Throughout the 1950s, Christian Dior was the biggest and best-run haute couture house in Paris. The closest rivals were Pierre Balmain, and the enigmatic Spanish designer, Cristobál Balenciaga. Yet neither had the same support structure as Dior who, as well as Jacques Rouët and Suzanne Luling, had the “three muses” who worked with him on the collections: Raymonde Zehnmacker who ran the studio; Marguerite Carré, head of the workrooms; and Mitza Bricard, the glamorous hat designer and chief stylist.
The house was run along rigidly hierarchical lines. Each of the vendeuses, or sales assistants, had her own clients with whom she was expected to nurture friendly relationships. The ateliers, or workrooms, were staffed by seamstresses, many of whom had worked there since leaving school. During the twice-yearly haute couture shows in late January and early August, some 2,500 people filed in and out of the Dior salons to see the new collections. Each show included up to two hundred outfits and lasted as long as two and a half hours. The models, or mannequins as they were called, came from the same privileged backgrounds as the clients and were hired in different shapes and sizes to show how the clothes would look on different women.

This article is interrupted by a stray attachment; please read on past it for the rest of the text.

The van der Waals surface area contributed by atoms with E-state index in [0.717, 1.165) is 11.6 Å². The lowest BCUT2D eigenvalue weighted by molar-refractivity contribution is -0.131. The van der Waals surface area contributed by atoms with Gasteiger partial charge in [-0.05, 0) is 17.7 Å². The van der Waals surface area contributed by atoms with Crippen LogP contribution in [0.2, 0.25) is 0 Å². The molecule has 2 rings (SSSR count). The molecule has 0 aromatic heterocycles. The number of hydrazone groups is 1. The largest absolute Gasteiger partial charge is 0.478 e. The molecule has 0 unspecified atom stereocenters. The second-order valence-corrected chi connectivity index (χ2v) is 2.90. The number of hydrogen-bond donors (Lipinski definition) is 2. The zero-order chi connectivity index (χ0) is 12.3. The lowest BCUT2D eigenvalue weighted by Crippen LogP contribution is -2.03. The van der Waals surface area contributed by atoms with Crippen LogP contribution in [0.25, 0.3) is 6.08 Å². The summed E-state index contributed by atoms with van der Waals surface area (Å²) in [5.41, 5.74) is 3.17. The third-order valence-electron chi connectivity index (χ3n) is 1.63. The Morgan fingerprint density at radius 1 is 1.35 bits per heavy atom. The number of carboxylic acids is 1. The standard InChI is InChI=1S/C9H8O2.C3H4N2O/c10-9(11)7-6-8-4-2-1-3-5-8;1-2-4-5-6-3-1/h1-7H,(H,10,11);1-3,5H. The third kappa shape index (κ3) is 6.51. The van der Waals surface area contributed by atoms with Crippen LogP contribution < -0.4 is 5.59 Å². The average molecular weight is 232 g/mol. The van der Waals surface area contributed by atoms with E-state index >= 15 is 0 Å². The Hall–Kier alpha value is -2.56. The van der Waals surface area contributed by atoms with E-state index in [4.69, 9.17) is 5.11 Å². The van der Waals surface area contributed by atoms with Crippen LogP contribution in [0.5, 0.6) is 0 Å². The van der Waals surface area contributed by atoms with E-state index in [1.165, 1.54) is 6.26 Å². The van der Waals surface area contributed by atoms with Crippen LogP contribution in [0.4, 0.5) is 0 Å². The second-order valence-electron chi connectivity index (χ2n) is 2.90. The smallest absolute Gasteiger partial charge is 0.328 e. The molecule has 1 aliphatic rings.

The biggest clients were North American: Hollywood stars, New York socialites and department store buyers who bought the exclusive rights to individual designs to be made up by their own seamstresses. Marshall Fields, the Chicago store, had nine couture workshops and a marble-lined salon, “The 28 Shop”. Discount clothing chains, like Ohrbach’s, were allowed to attend the shows on condition that they bought a minimum number of outfits, which they were then allowed to copy stitch for stitch into “knock-off” lines.
As the most prestigious Paris couture house, Dior attracted the most talented assistants. One was Pierre Cardin, an Italian-born tailor who was Dior’s star assistant in the late 1940s before leaving to begin his own business. Another was Yves Saint Laurent, a gifted young Algeria-born designer who joined in 1955 as the star graduate of the Chambre Syndicale fashion school. As timid as Dior himself, the young Saint Laurent flourished in the feminine atmosphere of the couture house and contributed thirty-five outfits for the autumn 1957 collection. When all the fittings for the collection were finished, Dior took off for a rest cure at his favourite spa town of Montecatini in northern Italy hoping to lose weight in order to impress a young lover.
Ten days later Dior died of a heart attack after choking on a fishbone at dinner. The French newspaper Le Monde hailed him as a man who was “identified with good taste, the art of living and refined culture that epitomises Paris to the outside world”. Marcel Boussac sent his private plane to Montecatini to bring Dior’s body back to Paris. Some 2,500 people attended his funeral including all his staff and famous clients led by the Duchess of Windsor.